Similar to Localingual, Soundcities is another interactive map presenting recordings of ambient sounds from cities around the globe. Originally, the map was home to sounds recorded by the artist Stanza, who would record sounds he encountered in cities he visited in his travels. Now it is a completely open platform, which means that anyone can submit sounds from their own cities. Unfortunately, there are only three African cities included in the project so far: Bamako, Cairo, and Dakar. But, like Localingual, you can change that! Below the list of sounds, click “add a new sound.” From there, you can create a username and add your city to the list of cities with sounds registered. A marker will be dropped onto the map that you drag to the location of your city. Click continue and then you can add your mp3 for the city of your choice, select the best mood/category for your sound click and submit.

So, post your content! Take your phones and record people’s voices, record the sounds you here. We have the ability to flood these sites with African content. Take the time and make the most of these resources. It’s your right and responsibility to do so.

Further Reading

A power crisis

Andre De Ruyter, the former CEO of Eskom, has presented himself as a simple hero trying to save South Africa’s struggling power utility against corrupt forces. But this racially charged narrative is ultimately self-serving.

Cinematic universality

Fatou Cissé’s directorial debut meditates on the uncertain fate and importance of Malian cinema amidst the growing dismissiveness towards the humanities across the world.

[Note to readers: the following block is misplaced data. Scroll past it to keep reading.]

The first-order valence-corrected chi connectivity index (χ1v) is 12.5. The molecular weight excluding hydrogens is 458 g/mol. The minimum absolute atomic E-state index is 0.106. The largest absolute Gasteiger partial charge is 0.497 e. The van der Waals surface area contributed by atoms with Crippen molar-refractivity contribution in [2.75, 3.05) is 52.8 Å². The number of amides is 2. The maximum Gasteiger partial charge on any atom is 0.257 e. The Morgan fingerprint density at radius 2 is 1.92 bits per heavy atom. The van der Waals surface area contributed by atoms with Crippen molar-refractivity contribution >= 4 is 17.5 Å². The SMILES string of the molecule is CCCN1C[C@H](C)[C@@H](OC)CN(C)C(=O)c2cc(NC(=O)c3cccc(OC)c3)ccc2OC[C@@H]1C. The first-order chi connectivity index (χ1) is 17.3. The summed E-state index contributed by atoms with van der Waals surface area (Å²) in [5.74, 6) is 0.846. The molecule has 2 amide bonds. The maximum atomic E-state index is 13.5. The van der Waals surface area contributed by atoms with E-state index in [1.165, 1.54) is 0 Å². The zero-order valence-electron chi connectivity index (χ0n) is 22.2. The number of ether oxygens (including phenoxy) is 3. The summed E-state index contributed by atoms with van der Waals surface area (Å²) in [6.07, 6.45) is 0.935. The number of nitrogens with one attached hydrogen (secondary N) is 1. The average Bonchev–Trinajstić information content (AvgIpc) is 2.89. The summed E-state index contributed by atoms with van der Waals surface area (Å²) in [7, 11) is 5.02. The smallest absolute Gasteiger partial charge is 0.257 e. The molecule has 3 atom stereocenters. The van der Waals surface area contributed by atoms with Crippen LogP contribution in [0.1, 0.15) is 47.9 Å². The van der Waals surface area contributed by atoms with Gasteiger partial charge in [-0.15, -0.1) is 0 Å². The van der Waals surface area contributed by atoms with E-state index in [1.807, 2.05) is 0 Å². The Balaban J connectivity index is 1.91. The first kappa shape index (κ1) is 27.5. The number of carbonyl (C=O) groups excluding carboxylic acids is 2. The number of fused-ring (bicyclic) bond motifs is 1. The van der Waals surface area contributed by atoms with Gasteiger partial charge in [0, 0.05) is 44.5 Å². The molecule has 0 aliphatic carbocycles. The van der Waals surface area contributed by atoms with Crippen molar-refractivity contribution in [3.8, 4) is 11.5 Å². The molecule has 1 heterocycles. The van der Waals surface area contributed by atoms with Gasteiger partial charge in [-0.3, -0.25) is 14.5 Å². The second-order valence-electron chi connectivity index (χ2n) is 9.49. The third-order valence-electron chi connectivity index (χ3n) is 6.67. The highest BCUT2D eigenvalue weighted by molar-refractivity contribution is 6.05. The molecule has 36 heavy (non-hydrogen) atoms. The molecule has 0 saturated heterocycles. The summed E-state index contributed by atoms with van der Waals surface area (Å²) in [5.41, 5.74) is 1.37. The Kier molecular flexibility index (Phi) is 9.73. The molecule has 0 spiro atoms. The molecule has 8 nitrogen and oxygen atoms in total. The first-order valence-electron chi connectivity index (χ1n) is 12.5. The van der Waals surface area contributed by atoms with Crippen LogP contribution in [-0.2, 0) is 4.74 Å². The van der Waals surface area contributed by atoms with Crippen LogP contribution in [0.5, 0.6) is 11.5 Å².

The meanings of Heath Streak

Zimbabwean cricketing legend Heath Streak’s career mirrors many of the unresolved tensions of race and class in Zimbabwe. Yet few white Zimbabwean sporting figures are able to stir interest and conversation across the nation’s many divides.


After winning Italy’s Serie A with Napoli, Victor Osimhen has cemented his claim to being Africa’s biggest footballing icon. But is the trend of individual stardom good for sports and politics?

The magic man

Chris Blackwell’s long-awaited autobiography shows him as a romantic rogue; a risk taker whose life compass has been an open mind and gift to hear and see slightly into the future.

How to think about colonialism

Contemporary approaches to the legacy of colonialism tend to narrowly emphasize political agency as the solution to Africa’s problems. But agency is configured through historically particular relations of which we are not sole authors.

More than just a flag

South Africa’s apartheid flag has been declared hate speech by a top court. But while courts are important and their judgments matter, racism is a long and internationally entrenched social phenomenon that cannot be undone via judicial processes.

Resistance is a continuous endeavor

For more than 75 years, Palestinians have organized for a liberated future. Today, as resistance against Israeli apartheid intensifies, unity and revolutionary optimism has become the main infrastructure of struggle.

Paradise forgotten

While there is much to mourn about the passing of legendary American singer and actor Harry Belafonte, we should hold a place for his bold statement-album against apartheid South Africa.